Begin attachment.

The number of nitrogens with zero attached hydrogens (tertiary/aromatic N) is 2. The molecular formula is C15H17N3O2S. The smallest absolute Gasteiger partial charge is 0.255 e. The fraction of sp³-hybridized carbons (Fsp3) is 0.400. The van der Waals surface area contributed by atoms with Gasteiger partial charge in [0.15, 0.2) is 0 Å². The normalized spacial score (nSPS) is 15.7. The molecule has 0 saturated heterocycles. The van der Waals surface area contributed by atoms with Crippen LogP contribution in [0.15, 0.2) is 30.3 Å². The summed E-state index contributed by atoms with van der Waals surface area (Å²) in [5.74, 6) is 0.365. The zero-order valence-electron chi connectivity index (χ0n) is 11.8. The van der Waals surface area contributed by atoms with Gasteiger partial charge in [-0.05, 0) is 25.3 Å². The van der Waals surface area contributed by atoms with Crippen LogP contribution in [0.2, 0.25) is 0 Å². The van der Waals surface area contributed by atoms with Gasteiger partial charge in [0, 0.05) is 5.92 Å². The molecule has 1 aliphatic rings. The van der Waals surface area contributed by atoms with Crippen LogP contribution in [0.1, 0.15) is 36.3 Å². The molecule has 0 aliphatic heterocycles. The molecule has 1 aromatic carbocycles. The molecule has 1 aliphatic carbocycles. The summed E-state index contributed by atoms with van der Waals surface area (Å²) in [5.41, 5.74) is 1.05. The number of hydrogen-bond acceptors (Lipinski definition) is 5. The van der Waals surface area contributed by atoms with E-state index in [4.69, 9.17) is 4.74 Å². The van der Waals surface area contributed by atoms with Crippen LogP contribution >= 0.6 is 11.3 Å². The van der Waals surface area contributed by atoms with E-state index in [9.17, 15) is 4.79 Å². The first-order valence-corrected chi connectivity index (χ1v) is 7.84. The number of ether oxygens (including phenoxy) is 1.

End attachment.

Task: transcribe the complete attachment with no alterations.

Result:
The number of nitrogens with zero attached hydrogens (tertiary/aromatic N) is 2. The molecular formula is C15H17N3O2S. The smallest absolute Gasteiger partial charge is 0.255 e. The fraction of sp³-hybridized carbons (Fsp3) is 0.400. The van der Waals surface area contributed by atoms with Gasteiger partial charge in [0.15, 0.2) is 0 Å². The normalized spacial score (nSPS) is 15.7. The molecule has 0 saturated heterocycles. The van der Waals surface area contributed by atoms with Crippen LogP contribution in [0.15, 0.2) is 30.3 Å². The summed E-state index contributed by atoms with van der Waals surface area (Å²) in [5.74, 6) is 0.365. The zero-order valence-electron chi connectivity index (χ0n) is 11.8. The van der Waals surface area contributed by atoms with Gasteiger partial charge in [-0.05, 0) is 25.3 Å². The van der Waals surface area contributed by atoms with Crippen LogP contribution in [0.2, 0.25) is 0 Å². The van der Waals surface area contributed by atoms with Gasteiger partial charge in [0, 0.05) is 5.92 Å². The molecule has 1 aliphatic rings. The van der Waals surface area contributed by atoms with Crippen LogP contribution in [0.1, 0.15) is 36.3 Å². The molecule has 0 aliphatic heterocycles. The molecule has 1 aromatic carbocycles. The molecule has 1 aliphatic carbocycles. The summed E-state index contributed by atoms with van der Waals surface area (Å²) in [5.41, 5.74) is 1.05. The number of hydrogen-bond acceptors (Lipinski definition) is 5. The van der Waals surface area contributed by atoms with E-state index in [4.69, 9.17) is 4.74 Å². The van der Waals surface area contributed by atoms with Crippen LogP contribution >= 0.6 is 11.3 Å². The van der Waals surface area contributed by atoms with E-state index in [9.17, 15) is 4.79 Å². The first-order valence-corrected chi connectivity index (χ1v) is 7.84. The number of ether oxygens (including phenoxy) is 1.